This paper investigates the role of illi in the grammar of one of the colloquial dialects of Arabic; that is Egyptian Arabic (EA). It investigates how illi affects the formation of wh-questions (with initial and in-situ wh-phrases) and relative clauses. Since the classification of illi has been a subject of debate in the literature, the study aims at providing a new analysis for it. The major claim is that illi belongs to the class of functional categories which serves the grammatical function of a relative pronoun.
This paper presents data where illi acts as both a relative pronoun and a licensor for wh-fronting. The following questions are addressed:
- If illi is analysed as a relative pronoun, how can we account for its occurrence in an initial position within some wh-questions without having to propose a movement analysis?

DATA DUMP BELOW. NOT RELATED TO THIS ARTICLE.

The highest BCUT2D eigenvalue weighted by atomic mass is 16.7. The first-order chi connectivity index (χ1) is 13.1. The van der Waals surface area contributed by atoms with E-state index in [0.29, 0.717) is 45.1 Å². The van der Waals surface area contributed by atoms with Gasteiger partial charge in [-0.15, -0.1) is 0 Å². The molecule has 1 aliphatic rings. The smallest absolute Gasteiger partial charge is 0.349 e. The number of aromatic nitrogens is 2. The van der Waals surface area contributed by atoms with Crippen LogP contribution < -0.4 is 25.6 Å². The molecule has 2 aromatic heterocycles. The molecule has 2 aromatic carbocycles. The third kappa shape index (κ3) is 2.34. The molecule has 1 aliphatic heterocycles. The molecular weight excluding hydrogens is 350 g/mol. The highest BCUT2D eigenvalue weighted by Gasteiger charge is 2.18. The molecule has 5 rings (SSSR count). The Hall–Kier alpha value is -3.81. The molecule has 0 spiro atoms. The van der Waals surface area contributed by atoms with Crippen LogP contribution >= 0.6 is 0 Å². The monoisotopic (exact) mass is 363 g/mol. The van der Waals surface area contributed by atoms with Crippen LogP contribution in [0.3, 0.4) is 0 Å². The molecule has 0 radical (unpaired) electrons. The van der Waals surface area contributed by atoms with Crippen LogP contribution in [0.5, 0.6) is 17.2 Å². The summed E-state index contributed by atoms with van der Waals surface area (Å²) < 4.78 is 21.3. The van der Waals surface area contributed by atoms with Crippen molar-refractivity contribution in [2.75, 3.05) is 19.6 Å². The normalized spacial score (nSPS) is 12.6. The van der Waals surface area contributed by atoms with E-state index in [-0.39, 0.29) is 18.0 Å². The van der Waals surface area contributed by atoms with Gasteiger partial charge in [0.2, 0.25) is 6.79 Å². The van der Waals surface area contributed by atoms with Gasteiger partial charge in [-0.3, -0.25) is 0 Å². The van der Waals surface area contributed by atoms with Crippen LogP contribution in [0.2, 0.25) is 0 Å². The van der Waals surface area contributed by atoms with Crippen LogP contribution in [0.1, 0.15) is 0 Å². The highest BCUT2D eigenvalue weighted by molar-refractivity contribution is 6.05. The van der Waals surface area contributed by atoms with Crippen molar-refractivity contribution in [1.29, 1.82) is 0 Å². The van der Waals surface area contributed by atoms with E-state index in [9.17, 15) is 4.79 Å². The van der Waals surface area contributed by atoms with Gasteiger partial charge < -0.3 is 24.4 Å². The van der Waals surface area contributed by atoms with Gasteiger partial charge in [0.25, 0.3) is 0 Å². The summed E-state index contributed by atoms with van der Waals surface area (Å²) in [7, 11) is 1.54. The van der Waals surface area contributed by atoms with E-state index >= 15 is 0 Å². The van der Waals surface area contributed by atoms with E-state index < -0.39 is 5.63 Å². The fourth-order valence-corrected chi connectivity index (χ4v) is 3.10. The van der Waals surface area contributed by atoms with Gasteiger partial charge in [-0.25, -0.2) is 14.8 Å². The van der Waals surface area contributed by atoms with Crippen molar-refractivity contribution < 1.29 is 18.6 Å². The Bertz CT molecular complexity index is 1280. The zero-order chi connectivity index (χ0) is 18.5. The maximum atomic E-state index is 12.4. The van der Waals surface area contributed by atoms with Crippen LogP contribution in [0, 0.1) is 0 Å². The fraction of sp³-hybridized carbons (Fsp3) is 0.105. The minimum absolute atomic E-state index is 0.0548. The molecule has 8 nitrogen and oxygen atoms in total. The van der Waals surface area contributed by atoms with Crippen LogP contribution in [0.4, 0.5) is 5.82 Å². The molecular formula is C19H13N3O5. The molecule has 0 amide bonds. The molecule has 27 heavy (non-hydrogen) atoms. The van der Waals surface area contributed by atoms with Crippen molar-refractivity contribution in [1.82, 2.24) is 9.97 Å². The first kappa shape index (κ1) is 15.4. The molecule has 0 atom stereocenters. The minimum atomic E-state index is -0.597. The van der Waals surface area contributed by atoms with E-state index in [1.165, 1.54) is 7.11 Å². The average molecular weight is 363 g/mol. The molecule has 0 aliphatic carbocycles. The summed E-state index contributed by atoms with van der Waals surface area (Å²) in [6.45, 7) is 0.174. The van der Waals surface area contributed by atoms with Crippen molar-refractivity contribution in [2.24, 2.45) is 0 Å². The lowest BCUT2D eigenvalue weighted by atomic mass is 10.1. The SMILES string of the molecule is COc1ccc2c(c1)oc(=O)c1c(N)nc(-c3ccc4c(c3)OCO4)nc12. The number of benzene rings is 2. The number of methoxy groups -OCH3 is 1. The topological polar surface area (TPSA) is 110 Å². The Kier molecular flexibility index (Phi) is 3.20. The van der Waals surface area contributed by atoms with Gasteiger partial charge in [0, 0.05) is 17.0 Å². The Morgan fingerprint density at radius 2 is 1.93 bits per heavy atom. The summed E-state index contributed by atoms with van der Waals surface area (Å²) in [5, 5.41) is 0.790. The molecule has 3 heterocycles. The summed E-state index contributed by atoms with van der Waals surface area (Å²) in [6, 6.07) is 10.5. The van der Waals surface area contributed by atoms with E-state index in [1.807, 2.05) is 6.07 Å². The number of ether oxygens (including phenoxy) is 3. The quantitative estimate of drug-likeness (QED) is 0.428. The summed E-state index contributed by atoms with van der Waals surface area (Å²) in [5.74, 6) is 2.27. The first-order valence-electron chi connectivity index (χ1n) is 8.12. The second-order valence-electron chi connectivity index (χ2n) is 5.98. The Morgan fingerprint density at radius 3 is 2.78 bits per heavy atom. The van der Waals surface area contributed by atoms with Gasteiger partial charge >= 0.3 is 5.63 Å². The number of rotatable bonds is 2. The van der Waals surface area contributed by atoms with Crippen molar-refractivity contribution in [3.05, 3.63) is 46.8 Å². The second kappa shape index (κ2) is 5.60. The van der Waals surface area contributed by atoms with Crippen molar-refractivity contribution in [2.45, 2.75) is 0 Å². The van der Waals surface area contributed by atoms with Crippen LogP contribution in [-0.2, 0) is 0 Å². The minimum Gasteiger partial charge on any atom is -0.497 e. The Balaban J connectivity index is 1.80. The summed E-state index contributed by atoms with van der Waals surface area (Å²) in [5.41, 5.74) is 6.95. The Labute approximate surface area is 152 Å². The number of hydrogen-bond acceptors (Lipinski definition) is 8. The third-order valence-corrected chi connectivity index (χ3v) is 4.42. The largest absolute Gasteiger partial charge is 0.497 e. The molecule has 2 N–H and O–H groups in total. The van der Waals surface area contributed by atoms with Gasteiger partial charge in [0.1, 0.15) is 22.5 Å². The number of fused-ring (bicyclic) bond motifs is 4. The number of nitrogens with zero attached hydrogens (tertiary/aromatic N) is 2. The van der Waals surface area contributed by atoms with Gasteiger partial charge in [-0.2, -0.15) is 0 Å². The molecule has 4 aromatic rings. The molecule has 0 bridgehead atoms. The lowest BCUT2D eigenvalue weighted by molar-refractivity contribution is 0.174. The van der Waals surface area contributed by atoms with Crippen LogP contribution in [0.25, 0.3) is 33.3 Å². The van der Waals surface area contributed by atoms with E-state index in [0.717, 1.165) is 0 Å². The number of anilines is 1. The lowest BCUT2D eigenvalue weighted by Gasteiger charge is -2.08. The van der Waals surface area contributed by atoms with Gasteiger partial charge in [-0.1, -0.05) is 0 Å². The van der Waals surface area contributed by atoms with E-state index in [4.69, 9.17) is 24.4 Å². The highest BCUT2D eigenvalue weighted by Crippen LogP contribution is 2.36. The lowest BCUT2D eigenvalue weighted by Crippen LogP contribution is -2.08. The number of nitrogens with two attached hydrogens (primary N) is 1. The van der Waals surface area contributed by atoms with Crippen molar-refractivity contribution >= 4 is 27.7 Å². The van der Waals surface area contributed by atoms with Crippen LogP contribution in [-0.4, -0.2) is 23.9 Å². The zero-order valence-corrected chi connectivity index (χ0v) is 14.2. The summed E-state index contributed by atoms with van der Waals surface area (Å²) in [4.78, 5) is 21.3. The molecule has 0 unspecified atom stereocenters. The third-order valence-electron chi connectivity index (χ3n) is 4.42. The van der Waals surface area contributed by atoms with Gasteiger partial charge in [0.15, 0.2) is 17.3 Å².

- Can illi be classified as a complementizer that shares some syntactic properties with the complementizer inn ‘that‟?
- Within wh-questions, does illi behave as a question particle?
- How can we account for the EA data where illi has the dual function of a relative pronoun and a complementizer?
The major claim is that illi does not belong to the class of question particles which mark a yes/no question and a wh-question. Though illi and inn „that‟ occur as C elements equivalent to the English „that‟, illi does not exhibit the morphological or the functional properties of inn „that‟, hence it cannot be classified as a complementizer. Within wh-questions, the position of illi depends on the position of the argument wh-phrases which can either occupy the Spec CP position when followed by illi, or remain in situ with illi in an initial position. I conclude that illi shares the structural position of complementizers while carrying out the grammatical function of relative pronouns.